Justdial, Bigbasket, Unacademy — these are some of India’s biggest tech companies and startups, with the latter two being unicorns and Justdial being one of India’s handful of publicly-listed tech companies. Coincidentally, they are also the subject of three of the most high-profile data leaks from India over the past two years.
As more and more companies and government entities experience the heat of security breaches, the wave of compromised data is only going to get worse. The recent data leak from Bigbasket affected over 20 Mn users whose names, email IDs, addresses, dates of birth, locations, password hashes, contact numbers (mobile and phone) and IP addresses of login and more were exposed. Reactive in its approach, BigBasket learnt the hard way and is now reassessing the extent of the breach.
Besides these three companies, Paytm Mall, Religare Health Insurance, Truecaller and others have also fallen prey to hacks, while even Prime Minister Narendra Modi is not immune to such attacks. The PM’s Twitter account and his website were targetted in separate hacks.
In October, a leaked database exposed personal information of users who had donated funds to the PM Relief Fund and several other such funds for the PM’s pet causes such as “Beti Bachao Beti Padhao (girl child education)”. Over 5.7 Lakh users of the website were impacted, some of whom saw their bank-related information compromised. This just highlights the severity of the situation. National Cyber Security Coordinator Lt Gen (Dr) Rajesh Pant had also stated that India lost close to INR 1.25 Cr due to cyber crimes.
Targetting the rising cyber security menace for businesses in the country and around the world, cybersecurity startup FireCompass is taking a proactive approach and targeting the source of the attack so companies can take steps to mitigate them in real-time rather than addressing isolated incidents after leaks or breaches.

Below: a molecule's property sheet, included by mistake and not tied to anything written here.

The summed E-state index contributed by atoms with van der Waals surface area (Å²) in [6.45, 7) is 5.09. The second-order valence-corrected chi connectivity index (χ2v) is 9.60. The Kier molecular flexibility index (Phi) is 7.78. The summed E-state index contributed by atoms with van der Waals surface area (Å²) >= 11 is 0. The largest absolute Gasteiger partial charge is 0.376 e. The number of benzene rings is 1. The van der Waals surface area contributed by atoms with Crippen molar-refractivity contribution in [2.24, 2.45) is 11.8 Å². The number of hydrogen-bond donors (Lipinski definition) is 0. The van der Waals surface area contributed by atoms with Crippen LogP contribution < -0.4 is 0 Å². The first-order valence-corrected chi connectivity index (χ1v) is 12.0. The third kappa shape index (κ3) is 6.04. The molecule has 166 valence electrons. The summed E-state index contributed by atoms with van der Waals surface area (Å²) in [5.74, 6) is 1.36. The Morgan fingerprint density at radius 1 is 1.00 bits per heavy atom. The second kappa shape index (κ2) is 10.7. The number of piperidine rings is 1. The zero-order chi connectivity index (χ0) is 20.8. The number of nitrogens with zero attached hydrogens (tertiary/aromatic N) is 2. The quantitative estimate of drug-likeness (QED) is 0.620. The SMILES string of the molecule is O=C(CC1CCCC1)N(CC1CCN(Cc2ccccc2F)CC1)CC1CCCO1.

“We need to stay one step ahead of the hackers by proactively monitoring and orchestrating these attacks,” said Bikash Barai, cofounder at FireCompass, an AI-powered cybersecurity startup.
Traditionally, companies used to contract so-called ‘ethical hackers’, essentially white-hat cyber security consultants, to evaluate and test the vulnerability of the platform using multiple tools. The challenge here is that everytime there is a new APIs or tool, there is a need for more and more ethical hackers. But, unfortunately, there exists a dearth in talent as well.
Automating the entire experience, FireCompass claims its platform requires no human intervention as it automatically conducts penetration testing using network, cloud, application, email and multistage attacks. The system then sends alerts to concerned stakeholders upon discovering the vulnerability.
Founded by serial entrepreneurs Bikash Barai, Nilanjan De and Priyanka Aash in 2019, the company has developed a SaaS platform for Continuous Automated Red Teaming (CART) which was launched last month. This goes along with its Attack Surface Management (ASM) and Ransomware Attack Surface Monitoring (RASM) products. With these, the team continuously indexes and monitors the deep, dark and surface webs using nation-state grade reconnaissance techniques. Prior to starting FireCompass, the founders had developed India’s first SaaS security company which was backed by IDG Ventures, and later acquired by Cigital (now Synopsys).